JupiterReign is having a year to remember. Eight months on from releasing her debut Intergalactic EP, the soft-spoken North Preston R&B artist—otherwise known as Thaydra Gray—is enjoying a star-touched moment of her own: The 27-year-old is in the running for four African Nova Scotian Music Association Awards, including Rising Star and Artist of the Year. (The awards are announced Thursday, Oct. 5 in a live ceremony at the Light House Arts Centre.) On top of that, she’s been tapped to perform at Nova Scotia Music Week in Yarmouth (Nov. 2-5), where she’s nominated for African Nova Scotian Artist of the Year.
The buzz has Gray’s name being mentioned in the same breath as industry stalwarts Jah’Mila, Kayo and O’Sound, as well as fellow up-and-comer Maggie Andrew. Hard to fathom for an artist who wrote her first single—“Don’t Wanna,” co-produced by friend and hometown heavyweight Reeny Smith—less than 18 months ago.
“I literally can’t believe it,” JupiterReign says, speaking by phone with The Coast. “It was like I blinked my eyes and now it’s [all] happening.”
Don’t mistake the all-at-onceness of JupiterReign’s atmospheric rise for sheer luck: She was born to sing. Raised in church choirs between North Preston and chilly Montreal—Gray’s father, reverend Darryl Gray, led civil rights protests in Halifax and was dubbed the “renegade” pastor in Montreal for his outspokenness on social issues—she honed her voice singing on Sunday mornings.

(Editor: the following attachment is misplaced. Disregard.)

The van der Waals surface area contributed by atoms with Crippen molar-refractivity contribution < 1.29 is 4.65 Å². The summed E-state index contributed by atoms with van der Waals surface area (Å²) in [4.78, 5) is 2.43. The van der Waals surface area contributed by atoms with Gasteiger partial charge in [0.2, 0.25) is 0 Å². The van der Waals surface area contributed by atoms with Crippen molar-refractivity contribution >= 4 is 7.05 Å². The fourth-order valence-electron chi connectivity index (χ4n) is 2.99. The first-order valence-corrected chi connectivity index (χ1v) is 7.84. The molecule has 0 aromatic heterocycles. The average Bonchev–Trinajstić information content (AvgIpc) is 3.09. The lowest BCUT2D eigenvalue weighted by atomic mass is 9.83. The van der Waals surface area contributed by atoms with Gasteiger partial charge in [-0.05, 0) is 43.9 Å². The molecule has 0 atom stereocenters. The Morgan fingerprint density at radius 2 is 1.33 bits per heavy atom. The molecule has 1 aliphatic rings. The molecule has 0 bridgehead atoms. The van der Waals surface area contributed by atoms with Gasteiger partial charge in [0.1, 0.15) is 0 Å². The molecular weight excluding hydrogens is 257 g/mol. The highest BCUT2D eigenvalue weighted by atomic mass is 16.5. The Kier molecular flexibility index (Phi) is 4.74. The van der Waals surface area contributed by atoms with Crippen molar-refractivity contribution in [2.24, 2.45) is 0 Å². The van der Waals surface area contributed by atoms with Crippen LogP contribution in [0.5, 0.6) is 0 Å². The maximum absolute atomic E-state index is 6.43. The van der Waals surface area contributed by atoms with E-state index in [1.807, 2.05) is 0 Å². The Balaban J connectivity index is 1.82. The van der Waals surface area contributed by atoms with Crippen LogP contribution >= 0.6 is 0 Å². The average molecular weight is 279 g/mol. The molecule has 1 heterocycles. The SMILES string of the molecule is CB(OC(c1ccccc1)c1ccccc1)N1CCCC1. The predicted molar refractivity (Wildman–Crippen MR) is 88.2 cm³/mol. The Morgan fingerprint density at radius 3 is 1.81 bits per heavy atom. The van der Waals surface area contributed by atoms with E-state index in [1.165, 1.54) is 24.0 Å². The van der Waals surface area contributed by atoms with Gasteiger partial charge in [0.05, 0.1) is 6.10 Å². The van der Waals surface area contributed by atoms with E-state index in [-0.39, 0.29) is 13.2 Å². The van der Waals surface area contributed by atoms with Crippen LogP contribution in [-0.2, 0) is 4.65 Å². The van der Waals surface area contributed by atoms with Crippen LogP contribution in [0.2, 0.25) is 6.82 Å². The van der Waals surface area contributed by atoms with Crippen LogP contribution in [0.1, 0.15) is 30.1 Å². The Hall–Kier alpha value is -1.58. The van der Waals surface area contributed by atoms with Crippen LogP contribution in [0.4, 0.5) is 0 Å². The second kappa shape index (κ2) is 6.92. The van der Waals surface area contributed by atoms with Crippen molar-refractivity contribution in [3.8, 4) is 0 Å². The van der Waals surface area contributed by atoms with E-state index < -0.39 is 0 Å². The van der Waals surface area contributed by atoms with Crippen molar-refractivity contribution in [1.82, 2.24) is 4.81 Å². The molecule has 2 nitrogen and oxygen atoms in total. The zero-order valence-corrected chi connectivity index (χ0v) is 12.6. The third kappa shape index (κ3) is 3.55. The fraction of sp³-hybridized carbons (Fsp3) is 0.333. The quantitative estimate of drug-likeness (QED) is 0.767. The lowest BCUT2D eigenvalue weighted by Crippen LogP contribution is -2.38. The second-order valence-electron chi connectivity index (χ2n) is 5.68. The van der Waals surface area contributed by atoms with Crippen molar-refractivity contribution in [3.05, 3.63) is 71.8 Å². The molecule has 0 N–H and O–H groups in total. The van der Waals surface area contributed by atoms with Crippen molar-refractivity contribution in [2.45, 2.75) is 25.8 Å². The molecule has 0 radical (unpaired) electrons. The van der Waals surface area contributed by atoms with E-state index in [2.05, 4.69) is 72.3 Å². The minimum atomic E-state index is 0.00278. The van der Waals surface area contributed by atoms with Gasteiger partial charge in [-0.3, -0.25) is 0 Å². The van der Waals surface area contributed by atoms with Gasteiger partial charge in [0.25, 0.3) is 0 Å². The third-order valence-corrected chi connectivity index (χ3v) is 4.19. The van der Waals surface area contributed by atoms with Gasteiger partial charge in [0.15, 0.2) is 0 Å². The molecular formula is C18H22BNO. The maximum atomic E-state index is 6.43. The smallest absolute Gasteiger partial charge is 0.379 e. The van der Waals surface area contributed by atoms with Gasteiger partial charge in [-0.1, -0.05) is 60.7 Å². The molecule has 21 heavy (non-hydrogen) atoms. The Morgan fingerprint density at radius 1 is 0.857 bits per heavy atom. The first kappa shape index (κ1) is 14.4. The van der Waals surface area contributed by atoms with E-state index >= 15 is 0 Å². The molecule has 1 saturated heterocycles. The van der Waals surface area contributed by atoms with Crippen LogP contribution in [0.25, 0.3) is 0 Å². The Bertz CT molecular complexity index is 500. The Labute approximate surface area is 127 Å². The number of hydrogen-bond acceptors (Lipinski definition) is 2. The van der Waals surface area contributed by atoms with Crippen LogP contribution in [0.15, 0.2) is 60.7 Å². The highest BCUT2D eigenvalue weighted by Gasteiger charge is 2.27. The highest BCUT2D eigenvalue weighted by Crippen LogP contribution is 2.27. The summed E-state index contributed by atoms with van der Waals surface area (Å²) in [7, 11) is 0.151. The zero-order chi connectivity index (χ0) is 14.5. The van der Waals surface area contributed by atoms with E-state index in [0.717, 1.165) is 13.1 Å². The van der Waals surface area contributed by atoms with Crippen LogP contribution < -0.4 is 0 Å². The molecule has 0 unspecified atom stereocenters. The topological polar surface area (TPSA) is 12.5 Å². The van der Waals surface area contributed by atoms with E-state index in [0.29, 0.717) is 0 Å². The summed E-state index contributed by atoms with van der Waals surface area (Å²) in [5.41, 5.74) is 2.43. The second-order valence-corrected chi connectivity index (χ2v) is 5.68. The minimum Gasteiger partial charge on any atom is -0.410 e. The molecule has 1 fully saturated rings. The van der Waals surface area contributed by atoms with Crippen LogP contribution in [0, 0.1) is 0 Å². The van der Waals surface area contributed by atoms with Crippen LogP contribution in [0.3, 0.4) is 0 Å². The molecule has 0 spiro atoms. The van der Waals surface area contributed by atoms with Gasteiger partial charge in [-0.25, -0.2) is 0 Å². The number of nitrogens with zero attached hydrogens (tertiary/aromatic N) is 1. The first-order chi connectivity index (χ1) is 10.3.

“My mother was the choir director, so we never left the church—we were literally there Monday to Sunday, and all over again. So I was going to be in all the choirs,” JupiterReign says, with a laugh. “I wanted to do praise and worship every week. Whoever was up there singing, I wanted to be up there with them.”
Though her musical tastes have ventured from gospel—Gray counts R&B/hip hop stars SZA, Jhené Aiko and Summer Walker as inspirations, and wears a Beyoncé shirt during her interview with The Coast—the core of her earliest singing years remains.
“There’s so much feeling [in the music]. It wasn’t just songs; it’s deeper than that,” she says. “I think that’s where it grew for me to being like, ‘I want to make music that moves people.’”
On the five-track Intergalactic, JupiterReign wades through familiar R&B terrain—love and heartbreak—but still manages to sound fresh, whether layering her vocals like pillow feathers on the airy breakup anthem “Don’t Wanna,” or mourning the betrayal of a partner on “Toxic.”
Those songs come from lived experience. Sharing them, JupiterReign says, has been “scary.”
“But that’s what music is—you have to dig deep [if] you want people to connect with you; they have to know that it’s genuine,” she adds.
And while there are some butterflies about the ANSMA Awards—“I’m extremely nervous, but honoured,” JupiterReign tells The Coast—the ride doesn’t end on Thursday night: She’s planning to release a new single in early November. A music video is due for release “in a couple of weeks.” There’s another album in the works, due in 2025.
How does that feel for Gray?
“I’m busy, as I wanted to be,” she says. “So I’m not complaining.”